Bias in algorithms
Last week a colleague of mine shared the news that the UK Home Office has agreed to scrap its controversial ‘visa-streaming’ immigration algorithm after a successful legal challenge.
🚨Breaking news🚨— JCWI (@JCWI_UK) August 4, 2020
We've got the Home Office to stop using its racist algorithm to sift visa applications!
The algorithm gave “speedy boarding” to white people – the Home Office has been forced to scrap it after we & @foxglovelegal launched legal action https://t.co/qKSr6gEkGQ
So what did it do? Essentially it classified applications according to a traffic light system. “Green light” applicants were fast-tracked through visa applications and “Red light” applicants were held to an increased level of scrutiny. Once assigned by the algorithm, the classification played a major role in the outcome of the visa application.
So why the legal challenge? Surely a supervised classification algorithm with a low error rate when compared with historic decisions and human-assessed outcomes for the same application is a good thing? Not when an algorithm perpetuates institutional bias and sets up a toxic feedback loop of reinforced prejudice.
In practice this meant that the traffic light system was highly correlated to whether an applicant was from a “suspect” country. Applications from these countries received more scrutiny, experienced more delay, and were more likely to be declined. The algorithm “learned” from decisions such as these, reinforcing the strength of this feature in future predictions.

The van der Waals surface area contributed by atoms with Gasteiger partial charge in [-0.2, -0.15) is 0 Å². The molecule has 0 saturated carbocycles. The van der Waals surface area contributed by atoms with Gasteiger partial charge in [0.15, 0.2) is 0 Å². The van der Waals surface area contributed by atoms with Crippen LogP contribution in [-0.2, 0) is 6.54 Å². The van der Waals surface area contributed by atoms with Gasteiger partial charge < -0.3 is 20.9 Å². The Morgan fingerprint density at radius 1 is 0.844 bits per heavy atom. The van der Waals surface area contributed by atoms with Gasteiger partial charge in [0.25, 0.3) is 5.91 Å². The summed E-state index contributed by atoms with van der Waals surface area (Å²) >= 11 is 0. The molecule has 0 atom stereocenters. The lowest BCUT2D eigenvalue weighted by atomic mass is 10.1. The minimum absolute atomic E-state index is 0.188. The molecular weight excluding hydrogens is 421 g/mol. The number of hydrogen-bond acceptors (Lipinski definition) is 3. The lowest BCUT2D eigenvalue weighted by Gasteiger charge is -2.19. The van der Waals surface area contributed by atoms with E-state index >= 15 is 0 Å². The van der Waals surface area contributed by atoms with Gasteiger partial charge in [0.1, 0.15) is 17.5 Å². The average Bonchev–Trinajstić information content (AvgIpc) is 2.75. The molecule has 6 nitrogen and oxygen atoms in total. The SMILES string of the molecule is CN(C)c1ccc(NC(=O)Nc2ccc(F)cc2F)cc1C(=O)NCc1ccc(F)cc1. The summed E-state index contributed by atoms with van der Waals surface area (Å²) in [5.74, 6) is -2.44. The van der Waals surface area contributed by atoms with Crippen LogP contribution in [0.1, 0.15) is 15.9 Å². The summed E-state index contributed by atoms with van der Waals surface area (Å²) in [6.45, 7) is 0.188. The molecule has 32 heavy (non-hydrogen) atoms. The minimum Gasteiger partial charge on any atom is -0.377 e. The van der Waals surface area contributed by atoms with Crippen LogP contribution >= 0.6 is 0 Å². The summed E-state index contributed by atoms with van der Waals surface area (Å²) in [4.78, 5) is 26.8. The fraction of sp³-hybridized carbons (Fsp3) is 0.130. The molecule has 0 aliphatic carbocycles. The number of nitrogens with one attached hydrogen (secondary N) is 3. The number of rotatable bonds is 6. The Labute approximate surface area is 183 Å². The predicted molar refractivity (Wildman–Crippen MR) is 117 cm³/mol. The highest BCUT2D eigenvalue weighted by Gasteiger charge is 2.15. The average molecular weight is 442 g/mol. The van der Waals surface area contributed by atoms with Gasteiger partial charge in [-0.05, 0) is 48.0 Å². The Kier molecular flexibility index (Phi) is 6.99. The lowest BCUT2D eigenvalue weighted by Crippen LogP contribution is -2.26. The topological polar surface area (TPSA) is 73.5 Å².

“The Home Office’s own independent review of the Windrush scandal, found that it was oblivious to the racist assumptions and systems it operates. This streaming tool took decades of institutionally racist practices, such as targeting particular nationalities for immigration raids, and turned them into software. The immigration system needs to be rebuilt from the ground up to monitor for such bias and to root it out.” Chai Patel, Legal Policy Director of JCWI
Whilst the upheld legal challenge is good news, it is a chilling reminder of the new challenges in the data era. Or is it an old challenge reframed? With all these new machine learning tools we simply have the ability to do what we always did but at scale, much more efficiently and much quicker. Sounds like all our private and public institutions could do with an algorithm audit.